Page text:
The whole story is available in this blog post. Scalp usage is discussed towards the bottom of the post and the comments have a ton of additional information.

7. Garlic Treatment (Not So Proven)

In all honesty I’ve never personally tried this method due to fear that it would be too strong on the skin. However, the logic behind it is quite clear and the person who initially posted seemed to get amazing results. However, please note that for this method you will need some type of juicer to juice the garlic.


If planning to attempt this method, be careful! It may cause irritation and contact dermatitis as garlic is quite a strong irritant for the skin.

How to Use Garlic to Remedy Seborrheic Dermatitis

This remedy is a little bit more complex so please follow these steps:

  1. Start off by juicing one whole clove of garlic (usually about 7-8 heads).
  2. Dilute the garlic juice with equal amounts of water
  3. Warm your diluted garlic solution (only slight without overheating it)
  4. Leave this solution on the affected area overnight or at least as long as possible
  5. Rinse with cool water and apple cider vinegar

The original poster also used Nizoral in the treatment guide, which actually might have been what was destroying the fungus and not the garlic. However, I’ve included this home remedy here for your reference (and without the Nizoral).

How Garlic Fights Seborrheic Dermatitis

Garlic contains a potent anti-fungal and anti-microbial agent called Allicin. This externally potent fungus killer fights bacteria on sight and leaves your skin free from seborrheic dermatitis causing fungus. However, like mentioned previously the true strength of garlics anti-fungal abilities when applied topically are quite unknown.

My Experience With the Garlic Treatment

The truth it is I’ve never used this method, but it sounds very potent so I included it here. If someone has used it or uses it after reading this, please leave your experience in the comments below.

Anti-Fungal Shampoos

These deserve an area of their own as there are so many options to choose from. Their overall effectiveness is quite good, but results vary from person to person.

For me, they tended to dry out the skin dramatically and cause it to be very pale and unhealthy. I’ve put together a very detailed report on which shampoos are effective for seborrheic dermatitis.

Other Notable Home Remedies for Seborrheic Dermatitis

These are some other remedies I’ve come across online. However, the feedback regarding these methods is often missing and the procedure is written very poorly.

  • Topical vitamin D
  • Hemp oil treatment
  • Topical oregano oil
  • Topical thyme oil
  • Topical probiotic cream or soap
  • Glycerin treatment

This list is my no means complete, but there are literally hundreds of speculated approaches to treatment.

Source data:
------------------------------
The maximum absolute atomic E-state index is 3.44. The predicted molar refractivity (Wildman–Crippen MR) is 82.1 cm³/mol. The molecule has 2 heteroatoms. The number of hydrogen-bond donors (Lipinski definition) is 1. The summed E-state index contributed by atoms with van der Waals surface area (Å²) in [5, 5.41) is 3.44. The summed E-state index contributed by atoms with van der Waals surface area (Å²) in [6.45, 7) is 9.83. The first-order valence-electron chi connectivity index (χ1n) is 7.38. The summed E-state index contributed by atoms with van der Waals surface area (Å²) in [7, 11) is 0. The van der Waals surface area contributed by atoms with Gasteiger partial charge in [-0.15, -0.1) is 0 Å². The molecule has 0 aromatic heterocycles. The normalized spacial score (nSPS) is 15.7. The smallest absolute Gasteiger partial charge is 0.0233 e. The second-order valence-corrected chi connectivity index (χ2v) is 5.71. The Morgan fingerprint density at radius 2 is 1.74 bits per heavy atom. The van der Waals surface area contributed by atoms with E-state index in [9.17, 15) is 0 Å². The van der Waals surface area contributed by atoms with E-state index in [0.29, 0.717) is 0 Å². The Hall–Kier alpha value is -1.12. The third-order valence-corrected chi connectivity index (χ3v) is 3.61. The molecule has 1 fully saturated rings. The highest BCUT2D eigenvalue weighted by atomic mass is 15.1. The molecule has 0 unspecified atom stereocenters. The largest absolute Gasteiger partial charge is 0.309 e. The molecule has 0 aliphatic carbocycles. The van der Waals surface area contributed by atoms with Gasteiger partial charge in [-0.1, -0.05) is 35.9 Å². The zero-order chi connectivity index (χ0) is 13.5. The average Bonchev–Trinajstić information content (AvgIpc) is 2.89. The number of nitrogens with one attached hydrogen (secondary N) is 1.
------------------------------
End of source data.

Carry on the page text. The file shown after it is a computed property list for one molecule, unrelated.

Update September 15th 2016: In the past year I’ve been taking a more research driven approach. Basically, I wanted to write a book to sell on Amazon, but then decided to make it available online for free. You can find the result’s of this en-devour here: Seborrheic Dermatitis – The Owner’s Manual.

Summary of Home Remedies for Seborrheic Dermatitis

As you can see there are a ton of remedies to chose from. Some of which are likely to work for you. Please feel free to experiment and let me know of your results. Personally my favorite home remedy is the first one (Honey and Water). It seemed to have the best impact on long term results and really heal the skin instead of just masking the symptoms.

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About Michael Anders

After being affected by seborrheic dermatitis, I have made it my goal to gather and organize all the information that has helped me in my journey.

Notable Community Replies

  1. Hi James,

    Personally, not sure. I remember one person on here had good results with Manuka honey as well.
    The only one I tried was raw honey (one I bought from the store and one I got from Amazon). The one I bought from the store seemed to be more effective, but hard to really say…

    Have you tried using it yet?

    Reply Permalink
  2. Hi Shivam,

    From everything I currently know it appears that the associated hair-fall is reversed once the infection of the sebaceous glands is resolved. The malassezia that is believed to be in part responsible for SD loves to reside in and around the sebaceous glands. This can result in the hair fall you are experiencing. However, the products that you are using must also be considered.

    Hope that helps.

    Reply Permalink
  3. Hi Deborah,

    Sorry to hear about your friends unfortunate encounter with SD.
    Many people reported using medicated steroid lotions at the same time as starting more natural remedies. The biggest issue most people usually have is that steroid creams can cause long term damage to the skin (and thus should not be used for long durations).

    In terms of hair loss, most studies I’ve seen point to a direct correlation of SD reduction and improved/stable hair growth. Currently working on an article specifically on this subject, so considering checking back in about a week for more information (it’s quite a bit to stuff into a comment).

    In terms of treatments, these are the two most popular on the website at this moment:

        My Seborrheic Dermatitis Skin Regimen 2.0
        Nystatin A Potential Seborrheic Dermatitis Treatment

      Would also recommend checking out the comments section of those posts. There is a significant amount of additional information and discussion there.
      Hope that helps and look forward to any updates.

      All the best.

      Reply Permalink
    • anila says:

      I have seborrheic dermatitis on my scalp for months now. It’s getting really irratating. I have tried everything. Every shampoo and oil. My doctor perscribed shampoo, tablets and lotion but still I have no result. I even tried Chinese remedies but no result out of it. I have itchiness, redness and big lumps of dandruff on my scalp. I’m always taking them off as I got use to it. When I peel the dandruff off I have bleeding from my scalp and pain. Can anyone help me out.

      Reply Permalink